Larry Hopper is hoping construction of a Volkswagen plant at Enterprise South industrial park will rev up his two businesses during the slow economic cycle.
“We are going through the steps to become a VW supplier,” he said. “We will bid to be a steel supplier.”
Mr. Hopper has launched an expansion project at his Soddy-Daisy engineering and drafting firm, Steel Dimensions, 12820 Dayton Pike.
If he gets the German automaker’s business, it should also boost business at Tower Steel, Mr. Hopper’s steel fabrication business at 1000 Sequoyah Access Road.
“We’re very excited about what Volkswagen may do for us,” Mr. Hopper said.
While Steel Dimensions drafts and designs many of the steel pieces used in commercial and industrial construction, Tower Steel fabricates structures, such as steel beams, ladders, catwalks, platforms and other types of structural steel that will be used in the $1 billion VW plant.
Mike Voccio, general manager of Tower Steel, said Volkswagen officials are talking to four different contractors, one of which has worked with Tower Steel and Steel Dimensions before. The prior relationship could mean more business for the Soddy-Daisy businesses.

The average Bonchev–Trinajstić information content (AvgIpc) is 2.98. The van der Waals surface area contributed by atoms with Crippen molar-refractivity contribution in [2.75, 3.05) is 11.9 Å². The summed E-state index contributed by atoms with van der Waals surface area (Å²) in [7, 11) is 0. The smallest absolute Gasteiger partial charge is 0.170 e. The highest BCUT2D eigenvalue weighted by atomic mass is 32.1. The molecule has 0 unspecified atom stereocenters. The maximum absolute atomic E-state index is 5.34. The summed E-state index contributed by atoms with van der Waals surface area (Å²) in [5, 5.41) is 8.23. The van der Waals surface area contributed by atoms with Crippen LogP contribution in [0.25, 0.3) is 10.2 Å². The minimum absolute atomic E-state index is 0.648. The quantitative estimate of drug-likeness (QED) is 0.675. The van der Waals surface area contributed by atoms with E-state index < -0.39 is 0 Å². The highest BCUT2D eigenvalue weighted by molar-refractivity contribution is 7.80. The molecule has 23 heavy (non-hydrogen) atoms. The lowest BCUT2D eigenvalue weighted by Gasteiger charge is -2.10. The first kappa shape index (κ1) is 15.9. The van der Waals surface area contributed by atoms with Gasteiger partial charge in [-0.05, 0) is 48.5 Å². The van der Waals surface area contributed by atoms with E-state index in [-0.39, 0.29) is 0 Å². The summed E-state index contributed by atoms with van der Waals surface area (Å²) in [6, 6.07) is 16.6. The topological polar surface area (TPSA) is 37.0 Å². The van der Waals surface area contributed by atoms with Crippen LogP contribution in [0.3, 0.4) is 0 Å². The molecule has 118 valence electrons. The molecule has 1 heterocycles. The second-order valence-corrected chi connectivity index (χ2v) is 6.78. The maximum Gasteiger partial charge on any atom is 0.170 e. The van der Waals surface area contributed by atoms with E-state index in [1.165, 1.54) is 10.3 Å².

“It would mean a lot for the business, especially now with the economic situation,” Mr. Voccio said.
Mr. Hopper said commercial construction has slowed dramatically over the last several months, and the rising cost of steel increased his costs about $500,000 this year.
Mr. Hopper spent several years in the U.S. Army before embarking on a 32-year career in the steel industry. He managed Standard Iron Inc. in the 1990s, but he left in 1997 and formed Steel Dimensions with 10 employees. In 2004, he launched Tower Steel and now has many of his former Standard Iron employees working for him.
Each of the businesses have about 20 employees, he said.
“We do about $5.5 million (in annual sales) at Tower and about $2 million at Steel Dimensions,” he said.
But Mr. Voccio said that isn’t enough.
“From talking to other fabricators, we are probably one of the busiest, but we are not as busy as we want to be,” Mr. Voccio said.